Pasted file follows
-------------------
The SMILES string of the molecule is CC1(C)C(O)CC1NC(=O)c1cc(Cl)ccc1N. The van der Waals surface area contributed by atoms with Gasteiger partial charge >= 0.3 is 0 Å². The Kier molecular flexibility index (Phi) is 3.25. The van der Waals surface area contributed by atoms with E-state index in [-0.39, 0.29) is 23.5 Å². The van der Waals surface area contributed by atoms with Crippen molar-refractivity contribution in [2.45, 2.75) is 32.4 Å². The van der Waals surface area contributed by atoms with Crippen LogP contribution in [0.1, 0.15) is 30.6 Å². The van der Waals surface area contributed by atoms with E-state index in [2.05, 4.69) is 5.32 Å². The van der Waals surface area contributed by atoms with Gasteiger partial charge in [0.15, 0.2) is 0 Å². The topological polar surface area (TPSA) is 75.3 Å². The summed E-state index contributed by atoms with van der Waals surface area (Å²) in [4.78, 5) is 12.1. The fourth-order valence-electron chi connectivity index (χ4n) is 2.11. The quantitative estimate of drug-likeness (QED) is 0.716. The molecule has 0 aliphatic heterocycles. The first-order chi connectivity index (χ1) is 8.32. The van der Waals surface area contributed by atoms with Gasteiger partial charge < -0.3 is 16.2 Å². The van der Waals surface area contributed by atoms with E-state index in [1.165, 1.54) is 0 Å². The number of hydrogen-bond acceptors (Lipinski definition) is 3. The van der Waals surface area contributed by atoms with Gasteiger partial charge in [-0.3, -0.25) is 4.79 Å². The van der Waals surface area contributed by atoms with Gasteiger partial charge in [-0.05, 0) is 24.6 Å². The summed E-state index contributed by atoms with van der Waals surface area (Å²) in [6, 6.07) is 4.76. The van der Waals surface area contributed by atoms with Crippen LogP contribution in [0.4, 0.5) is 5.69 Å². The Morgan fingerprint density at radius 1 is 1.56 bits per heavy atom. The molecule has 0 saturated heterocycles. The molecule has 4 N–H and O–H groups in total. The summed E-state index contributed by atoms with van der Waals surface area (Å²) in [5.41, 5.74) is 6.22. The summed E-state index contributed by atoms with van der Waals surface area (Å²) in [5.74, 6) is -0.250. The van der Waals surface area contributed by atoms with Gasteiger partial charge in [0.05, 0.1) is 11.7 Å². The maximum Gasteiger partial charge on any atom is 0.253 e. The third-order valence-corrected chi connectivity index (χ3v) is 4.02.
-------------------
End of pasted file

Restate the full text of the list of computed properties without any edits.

The SMILES string of the molecule is CC1(C)C(O)CC1NC(=O)c1cc(Cl)ccc1N. The van der Waals surface area contributed by atoms with Gasteiger partial charge >= 0.3 is 0 Å². The Kier molecular flexibility index (Phi) is 3.25. The van der Waals surface area contributed by atoms with E-state index in [-0.39, 0.29) is 23.5 Å². The van der Waals surface area contributed by atoms with Crippen molar-refractivity contribution in [2.45, 2.75) is 32.4 Å². The van der Waals surface area contributed by atoms with Crippen LogP contribution in [0.1, 0.15) is 30.6 Å². The van der Waals surface area contributed by atoms with E-state index in [2.05, 4.69) is 5.32 Å². The van der Waals surface area contributed by atoms with Gasteiger partial charge in [0.15, 0.2) is 0 Å². The topological polar surface area (TPSA) is 75.3 Å². The summed E-state index contributed by atoms with van der Waals surface area (Å²) in [4.78, 5) is 12.1. The fourth-order valence-electron chi connectivity index (χ4n) is 2.11. The quantitative estimate of drug-likeness (QED) is 0.716. The molecule has 0 aliphatic heterocycles. The first-order chi connectivity index (χ1) is 8.32. The van der Waals surface area contributed by atoms with Gasteiger partial charge < -0.3 is 16.2 Å². The van der Waals surface area contributed by atoms with E-state index in [1.165, 1.54) is 0 Å². The number of hydrogen-bond acceptors (Lipinski definition) is 3. The van der Waals surface area contributed by atoms with Gasteiger partial charge in [-0.3, -0.25) is 4.79 Å². The van der Waals surface area contributed by atoms with Gasteiger partial charge in [-0.05, 0) is 24.6 Å². The summed E-state index contributed by atoms with van der Waals surface area (Å²) in [6, 6.07) is 4.76. The van der Waals surface area contributed by atoms with Crippen LogP contribution in [0.4, 0.5) is 5.69 Å². The Morgan fingerprint density at radius 1 is 1.56 bits per heavy atom. The molecule has 0 saturated heterocycles. The molecule has 4 N–H and O–H groups in total. The summed E-state index contributed by atoms with van der Waals surface area (Å²) in [5.41, 5.74) is 6.22. The summed E-state index contributed by atoms with van der Waals surface area (Å²) in [5.74, 6) is -0.250. The van der Waals surface area contributed by atoms with Gasteiger partial charge in [0.05, 0.1) is 11.7 Å². The maximum Gasteiger partial charge on any atom is 0.253 e. The third-order valence-corrected chi connectivity index (χ3v) is 4.02.